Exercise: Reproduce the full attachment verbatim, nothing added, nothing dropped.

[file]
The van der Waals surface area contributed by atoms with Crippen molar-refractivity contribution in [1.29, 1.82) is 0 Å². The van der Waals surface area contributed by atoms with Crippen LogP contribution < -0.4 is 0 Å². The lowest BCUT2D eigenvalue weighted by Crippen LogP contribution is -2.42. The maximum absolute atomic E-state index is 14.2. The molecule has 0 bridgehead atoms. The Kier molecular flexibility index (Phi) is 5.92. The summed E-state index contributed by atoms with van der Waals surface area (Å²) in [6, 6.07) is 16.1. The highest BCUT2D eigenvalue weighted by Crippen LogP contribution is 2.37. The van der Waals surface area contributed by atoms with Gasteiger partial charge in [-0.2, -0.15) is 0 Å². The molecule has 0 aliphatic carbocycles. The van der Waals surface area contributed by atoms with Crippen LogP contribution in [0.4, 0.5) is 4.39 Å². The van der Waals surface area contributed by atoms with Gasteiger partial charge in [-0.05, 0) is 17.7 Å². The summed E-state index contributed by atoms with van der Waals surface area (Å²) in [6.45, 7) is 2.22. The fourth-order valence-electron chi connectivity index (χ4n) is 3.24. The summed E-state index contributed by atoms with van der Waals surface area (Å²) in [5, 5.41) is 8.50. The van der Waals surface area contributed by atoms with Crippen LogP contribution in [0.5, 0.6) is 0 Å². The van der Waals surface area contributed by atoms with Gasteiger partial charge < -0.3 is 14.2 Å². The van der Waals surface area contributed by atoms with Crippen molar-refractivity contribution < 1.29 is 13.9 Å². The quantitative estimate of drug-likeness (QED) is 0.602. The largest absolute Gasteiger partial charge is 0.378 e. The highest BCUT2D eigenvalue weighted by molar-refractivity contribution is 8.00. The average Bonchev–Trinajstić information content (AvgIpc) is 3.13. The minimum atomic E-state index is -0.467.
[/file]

The van der Waals surface area contributed by atoms with Crippen molar-refractivity contribution in [1.29, 1.82) is 0 Å². The van der Waals surface area contributed by atoms with Crippen LogP contribution < -0.4 is 0 Å². The lowest BCUT2D eigenvalue weighted by Crippen LogP contribution is -2.42. The maximum absolute atomic E-state index is 14.2. The molecule has 0 bridgehead atoms. The Kier molecular flexibility index (Phi) is 5.92. The summed E-state index contributed by atoms with van der Waals surface area (Å²) in [6, 6.07) is 16.1. The highest BCUT2D eigenvalue weighted by Crippen LogP contribution is 2.37. The van der Waals surface area contributed by atoms with Gasteiger partial charge in [-0.2, -0.15) is 0 Å². The molecule has 0 aliphatic carbocycles. The van der Waals surface area contributed by atoms with Crippen LogP contribution in [0.4, 0.5) is 4.39 Å². The van der Waals surface area contributed by atoms with Gasteiger partial charge in [-0.05, 0) is 17.7 Å². The summed E-state index contributed by atoms with van der Waals surface area (Å²) in [6.45, 7) is 2.22. The fourth-order valence-electron chi connectivity index (χ4n) is 3.24. The summed E-state index contributed by atoms with van der Waals surface area (Å²) in [5, 5.41) is 8.50. The van der Waals surface area contributed by atoms with Crippen LogP contribution in [0.5, 0.6) is 0 Å². The van der Waals surface area contributed by atoms with Gasteiger partial charge < -0.3 is 14.2 Å². The van der Waals surface area contributed by atoms with Crippen molar-refractivity contribution < 1.29 is 13.9 Å². The quantitative estimate of drug-likeness (QED) is 0.602. The largest absolute Gasteiger partial charge is 0.378 e. The highest BCUT2D eigenvalue weighted by molar-refractivity contribution is 8.00. The average Bonchev–Trinajstić information content (AvgIpc) is 3.13. The minimum atomic E-state index is -0.467.